Carbon neutrality of electricity is fast approaching in the EU - British Herald
October 28, 2021

Carbon neutrality of electricity is fast approaching in the EU

BRUSSELS  – Nine Policy Steps That  Could Move Europe’s Economy Towards Net-Zero, Underlines Eurelectric’s Power Barometer 2021 , An Analysis Of Industry Trends In The EU’s Electricity Sector .

Jean-Bernard Lévy, CEO of EDF and Chairman of Eurelectric  declared:

“With the ‘Fit for 55’ package, European electricity could be carbon-free five to ten years earlier than expected, which would help transport, heating and industries to accelerate their decarbonisation. We are ready and committed to play a leading role and provide the zero carbon electricity necessary to achieve the ambition of the Green Deal ”.

Kristian Ruby , General Secretary of Eurelectric, added:

“To achieve this ambition, it is essential to have the right investment signals and to remove any obstacles that exist. The top priority must be to reduce permitting times for new electricity projects. “

In less than a decade, electricity capacity is expected to increase by 27% compared to 2020. This corresponds to a 93% growth in renewable capacity, achievable only if European permitting processes change radically.

Investment must increase to close the ambition gap. By 2030, investments in distribution will have to double the average of the last ten years and reach 55 billion euros per year. Clean production capacities will need 75 billion euros per year. The main enabling factors will be: clear and market-based rules, a functioning emission allowance system, modernized network tariffs and comprehensive regulation for flexibility.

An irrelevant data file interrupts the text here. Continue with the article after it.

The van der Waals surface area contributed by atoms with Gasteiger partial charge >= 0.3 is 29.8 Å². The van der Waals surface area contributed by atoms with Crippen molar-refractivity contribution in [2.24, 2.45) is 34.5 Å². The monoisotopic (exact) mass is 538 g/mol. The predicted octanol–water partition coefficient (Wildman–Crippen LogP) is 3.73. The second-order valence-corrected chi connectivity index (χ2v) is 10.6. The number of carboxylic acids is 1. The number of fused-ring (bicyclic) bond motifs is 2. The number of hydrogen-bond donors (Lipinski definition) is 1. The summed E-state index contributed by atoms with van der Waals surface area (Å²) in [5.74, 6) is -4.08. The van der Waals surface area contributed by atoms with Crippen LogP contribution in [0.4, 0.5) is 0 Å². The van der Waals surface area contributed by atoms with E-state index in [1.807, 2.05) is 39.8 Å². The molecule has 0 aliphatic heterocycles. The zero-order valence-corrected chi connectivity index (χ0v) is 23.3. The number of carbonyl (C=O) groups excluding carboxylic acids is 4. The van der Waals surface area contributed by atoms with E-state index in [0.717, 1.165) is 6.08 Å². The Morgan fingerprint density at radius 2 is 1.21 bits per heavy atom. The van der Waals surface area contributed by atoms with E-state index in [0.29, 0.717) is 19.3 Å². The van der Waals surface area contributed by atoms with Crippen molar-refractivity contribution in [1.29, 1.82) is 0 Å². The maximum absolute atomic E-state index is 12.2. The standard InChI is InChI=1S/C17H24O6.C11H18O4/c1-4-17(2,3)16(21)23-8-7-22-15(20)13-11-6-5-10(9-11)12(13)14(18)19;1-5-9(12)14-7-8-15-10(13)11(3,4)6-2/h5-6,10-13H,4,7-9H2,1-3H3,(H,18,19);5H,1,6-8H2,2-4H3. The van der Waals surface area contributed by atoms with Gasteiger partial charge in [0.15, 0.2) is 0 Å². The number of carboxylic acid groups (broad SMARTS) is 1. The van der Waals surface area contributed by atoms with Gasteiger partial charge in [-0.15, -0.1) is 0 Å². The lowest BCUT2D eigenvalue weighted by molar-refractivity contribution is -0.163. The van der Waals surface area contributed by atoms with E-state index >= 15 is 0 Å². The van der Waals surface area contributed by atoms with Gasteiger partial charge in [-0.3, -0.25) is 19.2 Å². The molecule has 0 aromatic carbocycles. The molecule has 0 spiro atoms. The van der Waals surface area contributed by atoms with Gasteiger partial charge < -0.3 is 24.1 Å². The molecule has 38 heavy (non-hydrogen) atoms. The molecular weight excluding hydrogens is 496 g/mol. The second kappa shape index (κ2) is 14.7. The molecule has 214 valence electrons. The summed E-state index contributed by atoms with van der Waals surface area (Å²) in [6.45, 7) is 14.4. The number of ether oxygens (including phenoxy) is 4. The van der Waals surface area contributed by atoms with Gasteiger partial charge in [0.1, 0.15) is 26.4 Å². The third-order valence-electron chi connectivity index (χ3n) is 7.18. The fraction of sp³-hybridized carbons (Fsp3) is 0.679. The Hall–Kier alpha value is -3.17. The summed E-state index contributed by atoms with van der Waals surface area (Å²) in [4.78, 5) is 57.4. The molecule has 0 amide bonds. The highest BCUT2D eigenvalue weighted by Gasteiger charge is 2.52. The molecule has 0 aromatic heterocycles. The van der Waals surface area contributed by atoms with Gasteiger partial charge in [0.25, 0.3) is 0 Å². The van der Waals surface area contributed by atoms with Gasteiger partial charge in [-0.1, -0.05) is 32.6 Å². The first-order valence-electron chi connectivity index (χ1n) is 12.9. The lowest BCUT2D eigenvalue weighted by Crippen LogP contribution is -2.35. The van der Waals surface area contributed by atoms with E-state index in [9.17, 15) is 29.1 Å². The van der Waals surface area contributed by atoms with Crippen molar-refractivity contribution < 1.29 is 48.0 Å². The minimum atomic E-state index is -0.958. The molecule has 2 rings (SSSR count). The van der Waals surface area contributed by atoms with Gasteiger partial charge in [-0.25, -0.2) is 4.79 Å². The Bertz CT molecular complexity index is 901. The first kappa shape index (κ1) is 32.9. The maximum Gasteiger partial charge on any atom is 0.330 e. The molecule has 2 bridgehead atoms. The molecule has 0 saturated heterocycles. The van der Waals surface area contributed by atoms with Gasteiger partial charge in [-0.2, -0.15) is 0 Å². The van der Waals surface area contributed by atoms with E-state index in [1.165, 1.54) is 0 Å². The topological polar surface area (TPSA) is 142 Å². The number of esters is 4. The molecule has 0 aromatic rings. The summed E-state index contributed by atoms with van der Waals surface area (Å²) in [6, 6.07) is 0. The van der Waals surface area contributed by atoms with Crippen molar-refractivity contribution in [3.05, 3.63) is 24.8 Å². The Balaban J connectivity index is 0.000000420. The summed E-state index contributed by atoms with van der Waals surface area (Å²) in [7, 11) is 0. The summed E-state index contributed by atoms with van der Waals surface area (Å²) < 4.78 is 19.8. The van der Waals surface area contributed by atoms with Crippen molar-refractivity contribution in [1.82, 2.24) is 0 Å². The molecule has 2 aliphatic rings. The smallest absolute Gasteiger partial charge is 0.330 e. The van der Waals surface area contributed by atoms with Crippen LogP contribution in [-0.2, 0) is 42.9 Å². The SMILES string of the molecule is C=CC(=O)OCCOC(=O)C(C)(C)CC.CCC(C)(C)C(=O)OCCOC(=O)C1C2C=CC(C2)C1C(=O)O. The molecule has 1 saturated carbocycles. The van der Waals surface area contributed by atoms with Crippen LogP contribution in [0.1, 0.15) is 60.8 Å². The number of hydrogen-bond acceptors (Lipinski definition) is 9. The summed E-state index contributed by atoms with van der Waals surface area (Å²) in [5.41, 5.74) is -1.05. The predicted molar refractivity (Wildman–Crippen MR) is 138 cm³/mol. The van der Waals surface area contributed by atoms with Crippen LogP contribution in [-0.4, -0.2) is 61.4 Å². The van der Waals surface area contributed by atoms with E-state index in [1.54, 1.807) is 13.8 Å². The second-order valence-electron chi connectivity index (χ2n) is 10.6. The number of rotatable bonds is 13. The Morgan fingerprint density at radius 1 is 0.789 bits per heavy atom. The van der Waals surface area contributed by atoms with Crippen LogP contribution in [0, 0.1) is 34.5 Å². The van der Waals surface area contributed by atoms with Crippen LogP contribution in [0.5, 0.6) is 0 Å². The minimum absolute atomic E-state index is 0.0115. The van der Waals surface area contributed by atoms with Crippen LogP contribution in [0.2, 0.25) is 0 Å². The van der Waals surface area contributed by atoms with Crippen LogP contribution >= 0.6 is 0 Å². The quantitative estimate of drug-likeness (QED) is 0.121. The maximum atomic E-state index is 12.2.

The electrification of the transport, heating / cooling and industrial sectors must grow dramatically. Unless the annual reduction in emissions triples to 160 Mt CO2 equivalent, the 55% reduction in greenhouse gas emissions will not be achieved until 2045 – 15 years too late. The key  to these decarbonisation targets is to bring the electrification rate from 23% today to at least 33% in 2030.  

Electricity taxes and levies must also be reduced. While they have increased by 29% since 2010, these weigh on consumers seeking to adopt zero carbon alternatives for transport, heating / cooling and industrial processes. EU policymakers must reduce them to enable electric heat pumps to triple to 45 million and increase EV market share to 60%, from 10% in 2020, as foreseen in the ‘Fit for 55’ package .

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